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UBC Theses and Dissertations

Characterization of the chemosensory protein gene family from the Eastern spruce budworm, Choristoneura fumiferana Wanner, Kevin W.

Abstract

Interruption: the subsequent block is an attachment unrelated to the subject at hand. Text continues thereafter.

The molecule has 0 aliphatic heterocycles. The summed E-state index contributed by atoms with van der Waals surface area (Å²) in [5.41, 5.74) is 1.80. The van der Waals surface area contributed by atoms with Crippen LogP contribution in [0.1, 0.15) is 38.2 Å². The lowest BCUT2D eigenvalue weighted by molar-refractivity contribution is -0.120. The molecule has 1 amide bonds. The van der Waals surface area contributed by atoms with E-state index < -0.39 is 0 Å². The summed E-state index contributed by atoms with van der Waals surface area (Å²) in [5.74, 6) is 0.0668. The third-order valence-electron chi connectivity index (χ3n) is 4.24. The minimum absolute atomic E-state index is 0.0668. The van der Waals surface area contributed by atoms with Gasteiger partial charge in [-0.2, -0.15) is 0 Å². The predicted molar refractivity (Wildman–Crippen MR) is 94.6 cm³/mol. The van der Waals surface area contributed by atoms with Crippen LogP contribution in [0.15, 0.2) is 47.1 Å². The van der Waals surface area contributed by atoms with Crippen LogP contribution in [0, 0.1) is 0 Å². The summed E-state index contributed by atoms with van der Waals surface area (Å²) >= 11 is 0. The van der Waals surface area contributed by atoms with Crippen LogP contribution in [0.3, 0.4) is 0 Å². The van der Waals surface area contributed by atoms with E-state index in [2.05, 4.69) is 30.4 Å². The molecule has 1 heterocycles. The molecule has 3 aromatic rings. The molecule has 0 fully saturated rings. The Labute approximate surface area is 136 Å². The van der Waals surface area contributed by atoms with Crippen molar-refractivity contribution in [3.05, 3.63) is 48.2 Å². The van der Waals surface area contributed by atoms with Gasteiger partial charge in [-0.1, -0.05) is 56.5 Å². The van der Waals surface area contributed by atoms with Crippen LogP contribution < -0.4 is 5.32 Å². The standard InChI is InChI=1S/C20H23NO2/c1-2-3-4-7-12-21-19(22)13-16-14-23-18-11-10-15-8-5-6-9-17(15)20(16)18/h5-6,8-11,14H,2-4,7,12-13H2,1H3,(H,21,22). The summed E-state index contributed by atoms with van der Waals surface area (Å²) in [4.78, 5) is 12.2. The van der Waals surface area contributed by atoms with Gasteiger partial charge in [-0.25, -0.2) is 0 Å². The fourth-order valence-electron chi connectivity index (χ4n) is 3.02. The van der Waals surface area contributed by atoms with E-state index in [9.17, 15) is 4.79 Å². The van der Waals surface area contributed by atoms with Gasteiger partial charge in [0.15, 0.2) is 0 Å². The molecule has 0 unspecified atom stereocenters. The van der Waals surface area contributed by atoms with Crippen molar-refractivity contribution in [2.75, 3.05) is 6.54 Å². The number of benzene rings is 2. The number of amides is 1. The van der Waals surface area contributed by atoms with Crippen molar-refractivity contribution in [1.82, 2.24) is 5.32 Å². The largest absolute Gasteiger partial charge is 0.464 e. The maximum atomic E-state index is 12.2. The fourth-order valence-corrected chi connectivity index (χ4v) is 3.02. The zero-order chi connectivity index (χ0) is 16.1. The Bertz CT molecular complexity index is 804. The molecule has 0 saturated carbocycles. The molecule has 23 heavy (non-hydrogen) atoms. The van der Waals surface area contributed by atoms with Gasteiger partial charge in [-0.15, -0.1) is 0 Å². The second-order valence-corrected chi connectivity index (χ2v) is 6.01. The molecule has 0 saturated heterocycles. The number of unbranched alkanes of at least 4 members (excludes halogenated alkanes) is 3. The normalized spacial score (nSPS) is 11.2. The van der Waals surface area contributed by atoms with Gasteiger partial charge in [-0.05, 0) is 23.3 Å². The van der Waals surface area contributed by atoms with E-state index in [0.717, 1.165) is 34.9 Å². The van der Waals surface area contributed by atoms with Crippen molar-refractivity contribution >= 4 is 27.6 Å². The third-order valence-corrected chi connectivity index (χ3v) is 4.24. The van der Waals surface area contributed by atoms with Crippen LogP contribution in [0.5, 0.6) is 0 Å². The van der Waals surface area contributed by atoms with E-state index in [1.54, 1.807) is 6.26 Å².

The peripheral sensory system of insects is the first to detect chemical stimuli; it is composed of specialized sensory neurons located within hollow, hair-like sensilla. Chemosensory proteins (CSPs) and odorant binding proteins (OBPs) are small, soluble proteins that transport hydrophobic stimuli across the hydrophilic lymph that separates the sensory receptors from the external environment. Incidental results from various studies indicate that most CSPs, and some OBPs, are expressed broadly in many different tissues, raising the question 'what is their non-sensory function?' In this thesis I explored the nonsensory function of CSPs using three different scopes of investigation: 1) an in silico analysis of all known CSP sequences, 2) a characterization of the expression pattern of four CSP genes from a representative lepidopteran species, and 3) a functional characterization of an individual CSP. I identified 15 new CSP sequences; four from cDNA clones described herein and 11 from sequence databases. Several protein similarity classes, representing CSPs from six insect orders, were identified, and each was characterized by highly conserved sequence motifs, including (A) N-terminal YTTKYDN(V/I)(WD)(L/V)DEIL, (B) central DGKELKXX(I/L)PDAL, and, (C) C-terminal KYDP. Three similarity classes were identified that diverged from these conserved motifs, presumably because they are under new functional and selective pressures. A detailed analysis of the expression pattern of four CSP genes from the Eastern spruce budworm, Choristoneura fumiferana, revealed that one (characterized by the retention of the conserved motifs) was expressed in the adult stage, while two that diverged from the conserved motifs were expressed in the immature stages (larvae and pupae). Furthermore, two of the divergent CSP genes were up-regulated during a natural molt, or during an ecdysteroid agonist induced molt. The ligand binding specificity of CfumAY624538, a divergent CSP, was characterized using the fluorescent reporter 1-NPN. Some CSPs bind to medium chain-length fatty acids; this was not the case for CfumAY624538, rather, a short chain-length alcohol was the only ligand tested that displaced 1-NPN in competition. Collectively, my results indicate that divergent CSPs from the Eastern spruce budworm function in development, including larval molting.

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